Sumptuary laws were enacted in many centuries and
countries. In Elizabethan England, these laws attempted to
restrict the sumptuousness of dress in order to curb
extravagance, protect fortunes, and make clear the necessary and
appropriate distinctions between levels of society.
The principal concern was that money spent on frivolous display
would be better spent on the state of more important things, such
as horses, critical to a society always in peril of the
The other concern was that letting anyone wear just anything must
lead inexorably to moral decline. If you couldn't tell
a milkmaid from a countess at a glance, the very fabric of
society might unravel.
These statues were almost impossible to enforce and were
essentially a lost cause. There were no "costume
police". It is most unlikely that any yeoman's
ambitious son in a new sugarloaf hat ever found himself stopped
on the street by a constable zealously performing his duty, and
be carted off to the magistrate.
If your neighbor complained, there might be some action, a
warning and possibly a fine. The fine, however, was a
penalty, not a license fee. You could not buy a license to
wear something above your station. And you could always turn the
tables on your neighbor another time.
According to some sources, young gallants entering London could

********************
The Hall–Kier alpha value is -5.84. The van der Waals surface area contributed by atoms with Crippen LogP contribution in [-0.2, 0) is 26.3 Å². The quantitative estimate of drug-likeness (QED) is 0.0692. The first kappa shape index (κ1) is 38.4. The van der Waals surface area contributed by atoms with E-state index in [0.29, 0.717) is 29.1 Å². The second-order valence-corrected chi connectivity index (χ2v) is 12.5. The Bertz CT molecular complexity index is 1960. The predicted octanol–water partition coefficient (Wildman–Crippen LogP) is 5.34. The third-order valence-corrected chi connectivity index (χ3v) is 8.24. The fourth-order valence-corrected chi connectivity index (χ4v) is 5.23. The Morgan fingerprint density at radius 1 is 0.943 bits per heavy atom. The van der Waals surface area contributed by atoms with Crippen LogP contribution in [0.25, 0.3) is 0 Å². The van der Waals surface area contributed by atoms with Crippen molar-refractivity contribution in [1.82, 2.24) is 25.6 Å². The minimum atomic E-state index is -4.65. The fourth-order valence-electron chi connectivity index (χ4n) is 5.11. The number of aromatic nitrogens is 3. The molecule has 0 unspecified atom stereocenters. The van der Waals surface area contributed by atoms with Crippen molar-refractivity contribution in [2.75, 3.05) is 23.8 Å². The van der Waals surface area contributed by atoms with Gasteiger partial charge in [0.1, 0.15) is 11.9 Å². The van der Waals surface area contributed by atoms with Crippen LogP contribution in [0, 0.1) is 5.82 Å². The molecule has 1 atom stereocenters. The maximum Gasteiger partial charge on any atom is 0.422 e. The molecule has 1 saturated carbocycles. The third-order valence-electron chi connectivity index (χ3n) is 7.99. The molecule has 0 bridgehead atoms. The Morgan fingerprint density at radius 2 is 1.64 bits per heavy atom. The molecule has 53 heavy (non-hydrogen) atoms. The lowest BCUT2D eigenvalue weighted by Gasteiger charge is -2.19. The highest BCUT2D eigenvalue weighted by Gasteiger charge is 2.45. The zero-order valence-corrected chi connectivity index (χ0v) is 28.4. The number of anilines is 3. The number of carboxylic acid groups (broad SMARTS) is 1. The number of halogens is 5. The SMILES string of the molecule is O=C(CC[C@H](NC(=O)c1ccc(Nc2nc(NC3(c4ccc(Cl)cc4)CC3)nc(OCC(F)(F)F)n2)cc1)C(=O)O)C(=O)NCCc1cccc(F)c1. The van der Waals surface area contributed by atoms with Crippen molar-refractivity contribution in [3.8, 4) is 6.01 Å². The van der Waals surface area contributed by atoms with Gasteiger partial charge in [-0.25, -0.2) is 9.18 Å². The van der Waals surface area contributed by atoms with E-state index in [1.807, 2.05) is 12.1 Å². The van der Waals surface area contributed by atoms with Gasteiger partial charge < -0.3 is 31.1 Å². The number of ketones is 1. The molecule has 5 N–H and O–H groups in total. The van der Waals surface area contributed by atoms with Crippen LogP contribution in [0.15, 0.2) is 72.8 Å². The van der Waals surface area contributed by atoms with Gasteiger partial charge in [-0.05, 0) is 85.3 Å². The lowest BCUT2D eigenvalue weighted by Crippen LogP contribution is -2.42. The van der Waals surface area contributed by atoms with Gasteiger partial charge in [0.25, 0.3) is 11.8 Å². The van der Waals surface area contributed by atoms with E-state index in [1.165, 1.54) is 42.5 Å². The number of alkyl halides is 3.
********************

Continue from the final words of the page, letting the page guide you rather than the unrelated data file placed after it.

be stopped to have their swords measured and, if too long,
If you appeared at Court in a ridiculous ruff, it's unlikely
you would be sent to the Tower. But if the Queen decided to
point and laugh, you could kiss your career goodbye.
Some things are self-correcting.
About the citations
Acts of the Privy Council and other legal documents throughout
English history are cited both with the calendar date "in
the year of our lord" (Anno Domini) and the regnal year, or
as you might say, "in the year of our monarch".
For example. The first Statute here is dated:
15 June 1574, 16 Elizabeth I
That is, June 1574, the 16th year of the
reign of Elizabeth I. The Queen's Accession Day is in
November, hence the years of her reign are counted from
In period, this would have been cited simply as 16 Elizabeth,
since monarchs of a name are not numbered until there is more
than one. (Hence, King John is never referred to as John
About the edition
Elizabethan lawmakers, much like modern ones, had no notion of
paragraphing. I have provided paragraph breaks and
attempted to simplify some diction in the interest of
clarity. For the most part, however, only spelling and
punctuation have been modernized.
-- Maggie Secara
- Who Wears What I: Enforcing Statutes of Apparel, issued at Greenwich, 15 June 1574, 16 Elizabeth I
- Who Wears What II: Enforcing Statutes of Apparel, issued at Westminster, 6 May 1562, 4 Elizabeth I
- Concerning Ruffs, Hose, and Swords: Issued at Westminster, 6 May 1562, 4 Elizabeth I
- Fines: Noting Certain Statutes to be Enforced, issued by the Privy Council, Westminster, 7 May 1562, 4 Elizabeth I
- Concerning Horses: Enforcing Statutes of Apparel, issued Westminster, 7 May 1562, 4 Elizabeth I